Pibblemom on July 05, 2015:

You are so right about the mandatory sentences. Judges are there for a consider each case on its own set of circumstances and sentence fairly. Our government has taken away much of that ability, resulting in inequitable sentences and giving the US prosecutors way, way too much power. They are completely in the driver's seat, and many are forced to agree to inaccurate charges because they have no choice. It's either get indicted or agree to what they say. Thank you for the information, and it's good to know there's life on the other side.

Kevin Washburn (author) from Macon, GA on September 08, 2014:

Lady Guinevere, While I obviously served in a men's facility, I would not suspect that life would be drastically different for females. I am glad you found the article interesting and appreciate the link. I eagerly anticipate reading you work. Thank you. Kevin

Debra Allen from West Virginia on September 06, 2014:

I have a friend that was or is the process of going to a Federal Prison. I just wanted to know what the difference in the day to day things that she will be going through for the next 2 years. Finding this article of yours is interesting because I am writing another friend's Prison Memoirs right here on Hubpages too. I shall link yous with his.

Kevin Washburn (author) from Macon, GA on September 01, 2014:

Thank you misterhollywood. I appreciate your reading my work and the kind comments.

John Hollywood from Hollywood, CA on August 30, 2014:

Probably one if the most real articles I've ever read on this site and as an HP contributor. I'm gonna get your book.

Kevin Washburn (author) from Macon, GA on August 30, 2014:

You are absolutely correct Ron. Lack of information and apathy are the major enemies of Prison reform. Thanks for reading my work!

Ronald E Franklin from Mechanicsburg, PA on August 30, 2014:

Thanks for the inside look. It's not a pretty sight. Most people have no idea what goes on in the prison system, so I guess there's not a lot of political pressure to get things fixed.

Kevin Washburn (author) from Macon, GA on August 13, 2014:

fpherj48, Thank you for reading and for your kind words. In the prison system as in any work environment, there are two kinds of employees, good and bad. Suffice it to say that the BOP certainly has it share of both. Just as there were some terribly corrupt guards, there were also some good, kindhearted men and women. My hope in writing the HUB was to give a clear and accurate assessment of what it was like to spend significant time in a Federal Prison Camp from every possible angle, the good, the bad and the ugly. While I do consider my time there to have been a learning experience in many ways, it is certainly something that I would have preferred not to do. I wish the experience on no one but now that it is over I am indeed once again free and happy, probably more so for having had the experience and certainly for having it behind me. Loss of freedom can be a real eye opener.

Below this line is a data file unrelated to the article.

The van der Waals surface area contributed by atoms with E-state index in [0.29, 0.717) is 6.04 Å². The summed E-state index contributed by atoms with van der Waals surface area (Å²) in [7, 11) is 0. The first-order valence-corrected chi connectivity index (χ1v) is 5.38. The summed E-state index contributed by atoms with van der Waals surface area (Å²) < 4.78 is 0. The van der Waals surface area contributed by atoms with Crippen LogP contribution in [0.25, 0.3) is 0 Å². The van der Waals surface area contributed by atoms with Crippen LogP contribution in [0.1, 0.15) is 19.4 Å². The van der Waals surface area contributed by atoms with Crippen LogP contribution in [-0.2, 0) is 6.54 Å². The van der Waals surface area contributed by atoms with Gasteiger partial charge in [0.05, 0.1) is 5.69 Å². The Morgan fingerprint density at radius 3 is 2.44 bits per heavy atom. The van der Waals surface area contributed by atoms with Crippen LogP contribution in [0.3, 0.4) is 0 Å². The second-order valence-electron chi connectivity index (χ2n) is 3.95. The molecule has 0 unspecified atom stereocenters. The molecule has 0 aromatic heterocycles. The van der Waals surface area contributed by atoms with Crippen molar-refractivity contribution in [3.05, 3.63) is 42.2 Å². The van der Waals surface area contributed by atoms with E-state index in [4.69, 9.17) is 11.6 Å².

Suzie from Carson City on August 13, 2014:

Kevin....Sorry to say that none of this surprises me in the least. I'm afraid this is the way it is. Living within close proximity of 2 medium security and 1 maximum security facility, I have many family members and friends who are employed by the Dept of Corrections. a matter of fact, I've personally known a few individuals who are or have been inmates. I was very close to a man who did the same type of time in a Fed Camp as you did....only he was in for 7 years, give or take a year. I only met him after the fact. He had plenty of tales to tell, but not so much about the internal corruption as "life in general, on the inside."

I'm quite content to take your word for this. NEVER would I like to find out for real!..............Glad you are free, happy and productive at this point in your life. I wish you much happiness & success.....Up++++

CraftytotheCore on February 01, 2014:

Thanks for sharing your story. I never knew there was such a thing as a camp prison. Very interesting.

FlourishAnyway from USA on January 11, 2014:

This is something else! You should consider writing a book.

Cecil Rogers on April 24, 2012:

I was among the first twenty inmates assigned to the camp when it opened in 1984. At that time, the guards were not corrupt and most of them were pretty sensitive and helpful. We were allowed to use construction equipment to level the field behind the camp and make a softball field and walking track. The inmates were all non-violent and we actually had some good times with chess tournaments. No one that I know left the camp for an evening out. One guy did walk off to go home, but was caught and sent to the maximum security prison next door. The threat of being sent "inside" was enough to deter us from straying. I spent eighteen months.

eventsyoudesign from Nashville, Tennessee on November 15, 2010:

Wow! I sure do appreciate my freedom. Please write more. I would read your stories. Thanks for sharing.

Stephanie from Texas on November 03, 2010:

What a great share, that takes guts! ;)

You should write a book of your experiences. I'd read it!

MobyWho from Burlington VT on September 16, 2010:

Bravo for sharing your experiences. It takes brave people like you to alert us all to flagrant abuse, not only in the prison system, but the whole justice system, regardless of right or wrong.